Cycling

Lance Armstrong doping inquiry closed

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LOS ANGELES (AP)

Federal prosecutors dropped their investigation of Lance Armstrong on Friday, ending a nearly two-year effort aimed at determining whether the seven-time Tour de France winner and his teammates participated in a doping program.

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Review the best images of the 2011 Tour de France as the riders made their way to Paris.

Armstrong has steadfastly denied he doped during his unparalleled career, but the possibility of criminal charges threatened to stain his legacy as the world's greatest cyclist and could have cast a shadow over his cancer charity work.

Armstrong released the following statement through his attorney after the decision was announced Friday: ''I am gratified to learn that the US Attorney's Office is closing its investigation. It is the right decision and I commend them for reaching it. I look forward to continuing my life as a father, a competitor, and an advocate in the fight against cancer without this distraction.''

''This is great news,'' Armstrong attorney Mark Fabiani said in a statement. ''Lance is pleased that the United States Attorney made the right decision, and he is more determined than ever to devote his time and energy to Livestrong and to the causes that have defined his career.''

The probe, anchored in Los Angeles where a grand jury was presented evidence by federal prosecutors and heard testimony from Armstrong's former teammates and associates, began with a separate investigation of Rock Racing, a cycling team owned by fashion entrepreneur Michael Ball.

US Attorney Andre Birotte Jr. announced in a news release that his office ''is closing an investigation into allegations of federal criminal conduct by members and associates of a professional bicycle racing team owned in part by Lance Armstrong.''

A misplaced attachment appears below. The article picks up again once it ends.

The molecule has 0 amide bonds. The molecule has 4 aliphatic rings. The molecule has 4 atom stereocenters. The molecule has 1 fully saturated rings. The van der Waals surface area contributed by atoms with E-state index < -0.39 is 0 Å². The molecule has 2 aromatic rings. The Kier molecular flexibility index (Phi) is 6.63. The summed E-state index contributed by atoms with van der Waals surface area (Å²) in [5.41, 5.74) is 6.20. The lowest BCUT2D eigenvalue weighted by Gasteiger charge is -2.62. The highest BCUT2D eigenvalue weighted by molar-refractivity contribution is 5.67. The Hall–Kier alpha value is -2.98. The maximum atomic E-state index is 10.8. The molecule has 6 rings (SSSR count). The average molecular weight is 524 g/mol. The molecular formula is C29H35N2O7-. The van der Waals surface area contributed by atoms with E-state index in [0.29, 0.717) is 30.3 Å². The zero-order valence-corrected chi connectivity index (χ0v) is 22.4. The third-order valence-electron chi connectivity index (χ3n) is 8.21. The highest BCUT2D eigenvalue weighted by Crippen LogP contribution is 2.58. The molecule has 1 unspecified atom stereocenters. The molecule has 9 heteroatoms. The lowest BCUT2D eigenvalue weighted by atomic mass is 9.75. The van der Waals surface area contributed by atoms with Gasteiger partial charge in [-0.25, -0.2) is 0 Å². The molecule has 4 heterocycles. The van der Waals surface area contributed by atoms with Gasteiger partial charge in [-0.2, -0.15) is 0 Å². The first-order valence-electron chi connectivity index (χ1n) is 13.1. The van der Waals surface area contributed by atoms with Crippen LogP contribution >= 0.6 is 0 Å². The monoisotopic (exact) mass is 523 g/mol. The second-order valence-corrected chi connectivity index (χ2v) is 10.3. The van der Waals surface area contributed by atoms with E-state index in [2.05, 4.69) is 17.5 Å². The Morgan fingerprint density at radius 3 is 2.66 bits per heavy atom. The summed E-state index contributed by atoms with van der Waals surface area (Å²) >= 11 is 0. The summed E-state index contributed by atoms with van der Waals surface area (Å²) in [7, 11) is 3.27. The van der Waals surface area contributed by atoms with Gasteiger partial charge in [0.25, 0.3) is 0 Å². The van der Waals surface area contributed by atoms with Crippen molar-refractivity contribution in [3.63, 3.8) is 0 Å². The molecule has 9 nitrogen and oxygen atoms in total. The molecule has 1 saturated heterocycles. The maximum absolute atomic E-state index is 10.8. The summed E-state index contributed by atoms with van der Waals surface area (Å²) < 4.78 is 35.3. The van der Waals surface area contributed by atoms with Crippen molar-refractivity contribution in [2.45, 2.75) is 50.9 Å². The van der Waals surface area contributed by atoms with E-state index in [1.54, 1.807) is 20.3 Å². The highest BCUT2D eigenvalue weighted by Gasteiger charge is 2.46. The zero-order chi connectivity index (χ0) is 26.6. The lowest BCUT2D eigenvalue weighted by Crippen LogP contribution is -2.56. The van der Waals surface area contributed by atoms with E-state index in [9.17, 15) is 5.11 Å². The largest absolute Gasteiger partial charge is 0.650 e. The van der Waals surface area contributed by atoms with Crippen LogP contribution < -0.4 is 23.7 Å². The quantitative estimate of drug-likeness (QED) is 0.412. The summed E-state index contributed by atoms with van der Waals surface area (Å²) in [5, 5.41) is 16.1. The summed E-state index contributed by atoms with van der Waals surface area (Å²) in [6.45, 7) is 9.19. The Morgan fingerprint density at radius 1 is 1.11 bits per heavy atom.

He didn't disclose the reason for the decision, though Birotte has used discretion in pursing high-profile criminal cases before. Last February, his office closed an investigation of mortgage giant Countrywide Financial Corp.

The pronouncement comes after a pair of less-than-successful cases against top athletes accused of doping. Home run king Barry Bonds was found guilty of obstruction of justice and sentenced in December to 30 days' home detention — a conviction he's appealing — but prosecutors were unable to convince a jury he lied about using steroids. Roger Clemens' steroid trial is slated for April 17 after a judge declared a mistrial last summer when prosecutors showed jurors inadmissible evidence.

Investigators looked at whether a doping program was established for Armstrong's team while, at least part of the time, they received government sponsorship from the U.S. Postal Service. They also examined whether Armstrong encouraged or facilitated doping on the team.

The hurdle for prosecutors wasn't so much to prove whether any particular cyclist used drugs, but to determine if Armstrong and other team members violated federal conspiracy, fraud or racketeering charges. Unlike Bonds and Clemens, who testified before a federal grand jury and Congress, respectively, and were accused of lying under oath, Armstrong was not questioned in front of a grand jury.

Armstrong won the Tour de France every year from 1999-2005.

Betsy Andreu, who with her husband and former Armstrong teammate, Frank, accused the cycling champion of doping, said she was shocked by Birotte's decision.